3 Things to Loathe About Rio Tinto

LONDON -- There are things to love and loathe about most companies. Today, I'm going to tell you about three things to loathe about Rio Tinto  (LSE: RIO  ) (NYSE: RIO  ) .

I'll also be asking whether these negative factors make this FTSE 100 mining giant a poor investment today.

Remuneration
Remuneration committees bang on about having to provide executives with "competitive" pay packages. Fair enough, but I think shareholders like to see remuneration balanced toward a relatively low fixed element -- base salary, pension and other benefits -- with a significant element linked to performance.

The table below shows the FTSE 100's big four miners, their turnover for 2012, and the fixed element of the chief executives' remuneration.

Company

Turnover in 2012
(US$bn)

Chief Executive's
Fixed Remuneration
(US$m)

BHP Billiton

72

3.2

Rio Tinto

51

4.1

Xstrata (now Glencore Xstrata)

32

3.1

Anglo American

29

2.6

Not hard to spot the anomaly, is it?

Asset writedowns
During January this year Rio announced US$14 billion of asset writedowns. There was a reduction of US$10-11 billion in the carrying value of the group's aluminum assets (mostly those acquired by the 2007 takeover of Alcan), an impairment charge of $3 billion for coal assets acquired during 2011, and a number of other smaller writedowns.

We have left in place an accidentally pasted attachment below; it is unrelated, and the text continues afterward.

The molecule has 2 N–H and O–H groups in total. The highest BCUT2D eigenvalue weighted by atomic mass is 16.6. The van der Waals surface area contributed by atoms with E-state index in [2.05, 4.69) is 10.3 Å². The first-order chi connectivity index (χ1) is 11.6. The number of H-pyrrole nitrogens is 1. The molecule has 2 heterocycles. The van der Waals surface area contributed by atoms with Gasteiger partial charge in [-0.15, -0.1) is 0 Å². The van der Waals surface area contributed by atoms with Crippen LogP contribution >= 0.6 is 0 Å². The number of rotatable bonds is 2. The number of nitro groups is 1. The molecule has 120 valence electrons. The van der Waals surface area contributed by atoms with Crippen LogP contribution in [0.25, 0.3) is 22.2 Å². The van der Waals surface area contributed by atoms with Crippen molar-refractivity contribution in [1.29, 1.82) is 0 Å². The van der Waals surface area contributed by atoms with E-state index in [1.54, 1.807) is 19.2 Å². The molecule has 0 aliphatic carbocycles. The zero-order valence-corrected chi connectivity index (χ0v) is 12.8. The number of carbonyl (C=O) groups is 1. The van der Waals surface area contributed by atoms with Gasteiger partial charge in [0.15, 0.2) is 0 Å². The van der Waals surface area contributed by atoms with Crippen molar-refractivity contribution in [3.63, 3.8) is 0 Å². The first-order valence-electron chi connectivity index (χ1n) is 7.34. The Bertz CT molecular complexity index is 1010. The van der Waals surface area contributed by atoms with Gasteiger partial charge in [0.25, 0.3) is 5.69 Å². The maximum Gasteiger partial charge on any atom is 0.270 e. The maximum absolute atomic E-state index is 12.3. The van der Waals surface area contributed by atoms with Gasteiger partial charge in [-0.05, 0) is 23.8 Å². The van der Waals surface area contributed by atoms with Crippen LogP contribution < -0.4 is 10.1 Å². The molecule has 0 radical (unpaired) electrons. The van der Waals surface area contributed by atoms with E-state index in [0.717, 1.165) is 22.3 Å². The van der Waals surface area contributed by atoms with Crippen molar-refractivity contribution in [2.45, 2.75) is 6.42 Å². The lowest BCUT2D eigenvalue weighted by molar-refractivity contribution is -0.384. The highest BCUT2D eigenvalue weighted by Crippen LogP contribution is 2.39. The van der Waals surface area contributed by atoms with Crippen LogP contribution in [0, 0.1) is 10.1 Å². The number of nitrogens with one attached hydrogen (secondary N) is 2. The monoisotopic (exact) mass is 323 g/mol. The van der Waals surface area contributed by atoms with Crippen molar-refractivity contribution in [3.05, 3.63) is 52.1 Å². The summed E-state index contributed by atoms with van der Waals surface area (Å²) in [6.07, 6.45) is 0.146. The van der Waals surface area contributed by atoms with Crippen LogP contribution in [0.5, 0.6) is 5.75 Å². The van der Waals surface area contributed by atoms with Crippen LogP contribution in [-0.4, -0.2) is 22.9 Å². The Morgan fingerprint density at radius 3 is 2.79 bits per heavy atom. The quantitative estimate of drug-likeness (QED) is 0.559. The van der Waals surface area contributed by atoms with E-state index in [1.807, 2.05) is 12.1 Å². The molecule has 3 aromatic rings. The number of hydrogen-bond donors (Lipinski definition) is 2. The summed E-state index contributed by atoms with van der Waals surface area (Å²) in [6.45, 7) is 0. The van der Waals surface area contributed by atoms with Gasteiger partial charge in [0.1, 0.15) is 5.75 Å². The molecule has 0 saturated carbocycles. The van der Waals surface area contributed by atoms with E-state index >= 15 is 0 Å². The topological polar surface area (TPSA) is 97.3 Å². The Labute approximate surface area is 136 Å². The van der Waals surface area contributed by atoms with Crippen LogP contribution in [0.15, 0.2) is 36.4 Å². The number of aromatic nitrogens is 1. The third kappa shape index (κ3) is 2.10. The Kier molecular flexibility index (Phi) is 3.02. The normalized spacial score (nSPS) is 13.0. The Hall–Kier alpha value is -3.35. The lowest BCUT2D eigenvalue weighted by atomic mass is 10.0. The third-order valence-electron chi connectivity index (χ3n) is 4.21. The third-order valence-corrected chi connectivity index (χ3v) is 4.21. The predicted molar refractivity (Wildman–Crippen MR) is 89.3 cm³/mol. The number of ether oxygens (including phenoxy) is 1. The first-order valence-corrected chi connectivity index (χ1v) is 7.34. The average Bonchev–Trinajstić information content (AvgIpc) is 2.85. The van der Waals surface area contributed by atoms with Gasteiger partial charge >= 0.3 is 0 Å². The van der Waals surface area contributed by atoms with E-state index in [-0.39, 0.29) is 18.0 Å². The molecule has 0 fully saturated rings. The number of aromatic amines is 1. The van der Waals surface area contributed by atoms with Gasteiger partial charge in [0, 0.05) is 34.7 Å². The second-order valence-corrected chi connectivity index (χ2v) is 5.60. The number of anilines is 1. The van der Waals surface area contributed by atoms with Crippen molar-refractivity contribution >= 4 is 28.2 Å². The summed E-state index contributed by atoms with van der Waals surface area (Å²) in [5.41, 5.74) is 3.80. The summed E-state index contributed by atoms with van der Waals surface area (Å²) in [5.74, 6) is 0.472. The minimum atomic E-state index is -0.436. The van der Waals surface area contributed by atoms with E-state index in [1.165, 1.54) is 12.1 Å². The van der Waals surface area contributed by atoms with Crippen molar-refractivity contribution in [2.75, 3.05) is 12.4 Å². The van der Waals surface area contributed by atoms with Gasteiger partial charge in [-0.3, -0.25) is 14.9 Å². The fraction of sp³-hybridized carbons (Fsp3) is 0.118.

What this means is that Rio has a recent history of paying over the odds for assets. Will there be further writedowns? I don't know, but the company has repeatedly reduced the carrying value of the Alcan assets, such that it has now written down something like US$28 billion of the US$38 billion purchase price.

Norway
What's Norway got to do with anything? Well, the country has the largest sovereign wealth fund in the world. The "Government Pension Fund – Global", established in 1990 to invest Norway's surplus oil income, has a current asset value of US$737 billion and holds about 1% of the entire shares of global equity markets.

The fund has an "ethical" screen, but not a very severe one. It's something of an embarrassment, then, that Rio, unlike its big Footsie peers, doesn't come up to scratch. Rio is ranked alongside Indian company Vedanta Resources as a no-go miner on account of "Actions or omissions that constitute an unacceptable risk of the Fund contributing to ... severe environmental damages".

A poor investment?
Let's be generous and say that the past is the past. Rio's previous chief executive, Tom Albanese, was given the heave-ho after the asset writedowns I mentioned, and new man Sam Walsh is well respected within the industry. Walsh has promised that Rio will be a very different company going forward, particularly with regard to discipline in capital allocation, which includes acquisitions.

With the mining sector currently out of favor generally, Rio, at a share price of around 2,800 pence, is trading on just eight times forecast earnings for 2013, falling to seven times 2014 earnings. At the same time, analysts reckon we'll see Rio deliver double-digit earnings growth for each of those years. And there's a prospective 4.2% dividend income just for good measure.

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